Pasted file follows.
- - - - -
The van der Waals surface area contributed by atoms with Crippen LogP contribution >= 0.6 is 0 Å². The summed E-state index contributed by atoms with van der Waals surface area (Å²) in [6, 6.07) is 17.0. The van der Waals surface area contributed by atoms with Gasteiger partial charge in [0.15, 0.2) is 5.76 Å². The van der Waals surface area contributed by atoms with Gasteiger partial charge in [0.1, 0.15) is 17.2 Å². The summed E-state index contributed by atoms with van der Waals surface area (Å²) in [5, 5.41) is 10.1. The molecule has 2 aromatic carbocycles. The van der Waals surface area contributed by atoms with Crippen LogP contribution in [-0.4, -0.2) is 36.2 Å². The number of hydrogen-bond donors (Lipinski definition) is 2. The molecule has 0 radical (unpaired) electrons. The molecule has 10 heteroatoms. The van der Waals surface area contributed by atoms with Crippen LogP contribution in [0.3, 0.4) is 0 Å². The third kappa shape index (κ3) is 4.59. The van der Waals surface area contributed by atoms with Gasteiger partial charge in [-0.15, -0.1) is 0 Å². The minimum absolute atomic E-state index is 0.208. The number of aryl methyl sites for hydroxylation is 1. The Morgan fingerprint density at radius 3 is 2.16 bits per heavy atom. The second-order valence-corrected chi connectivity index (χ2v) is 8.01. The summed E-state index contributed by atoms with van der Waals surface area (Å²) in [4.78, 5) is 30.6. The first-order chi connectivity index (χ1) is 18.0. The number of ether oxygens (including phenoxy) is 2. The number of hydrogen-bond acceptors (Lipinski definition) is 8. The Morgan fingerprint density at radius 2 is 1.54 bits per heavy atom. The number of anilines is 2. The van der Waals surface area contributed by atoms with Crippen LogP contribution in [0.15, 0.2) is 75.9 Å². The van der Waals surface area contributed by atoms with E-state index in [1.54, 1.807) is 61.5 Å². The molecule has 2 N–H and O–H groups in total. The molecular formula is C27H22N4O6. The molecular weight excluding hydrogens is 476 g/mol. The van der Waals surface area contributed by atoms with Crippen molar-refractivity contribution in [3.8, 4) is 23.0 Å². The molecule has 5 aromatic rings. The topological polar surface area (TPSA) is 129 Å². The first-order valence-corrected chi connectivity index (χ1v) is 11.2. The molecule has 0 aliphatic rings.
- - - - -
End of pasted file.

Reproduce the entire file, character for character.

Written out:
The van der Waals surface area contributed by atoms with Crippen LogP contribution >= 0.6 is 0 Å². The summed E-state index contributed by atoms with van der Waals surface area (Å²) in [6, 6.07) is 17.0. The van der Waals surface area contributed by atoms with Gasteiger partial charge in [0.15, 0.2) is 5.76 Å². The van der Waals surface area contributed by atoms with Gasteiger partial charge in [0.1, 0.15) is 17.2 Å². The summed E-state index contributed by atoms with van der Waals surface area (Å²) in [5, 5.41) is 10.1. The molecule has 2 aromatic carbocycles. The van der Waals surface area contributed by atoms with Crippen LogP contribution in [-0.4, -0.2) is 36.2 Å². The number of hydrogen-bond donors (Lipinski definition) is 2. The molecule has 0 radical (unpaired) electrons. The molecule has 10 heteroatoms. The van der Waals surface area contributed by atoms with Crippen LogP contribution in [0.3, 0.4) is 0 Å². The third kappa shape index (κ3) is 4.59. The van der Waals surface area contributed by atoms with Gasteiger partial charge in [-0.15, -0.1) is 0 Å². The minimum absolute atomic E-state index is 0.208. The number of aryl methyl sites for hydroxylation is 1. The Morgan fingerprint density at radius 3 is 2.16 bits per heavy atom. The second-order valence-corrected chi connectivity index (χ2v) is 8.01. The summed E-state index contributed by atoms with van der Waals surface area (Å²) in [4.78, 5) is 30.6. The first-order chi connectivity index (χ1) is 18.0. The number of ether oxygens (including phenoxy) is 2. The number of hydrogen-bond acceptors (Lipinski definition) is 8. The Morgan fingerprint density at radius 2 is 1.54 bits per heavy atom. The number of anilines is 2. The van der Waals surface area contributed by atoms with Crippen LogP contribution in [0.15, 0.2) is 75.9 Å². The van der Waals surface area contributed by atoms with E-state index in [1.54, 1.807) is 61.5 Å². The molecule has 2 N–H and O–H groups in total. The molecular formula is C27H22N4O6. The molecular weight excluding hydrogens is 476 g/mol. The van der Waals surface area contributed by atoms with Crippen molar-refractivity contribution in [3.8, 4) is 23.0 Å². The molecule has 5 aromatic rings. The topological polar surface area (TPSA) is 129 Å². The first-order valence-corrected chi connectivity index (χ1v) is 11.2. The molecule has 0 aliphatic rings.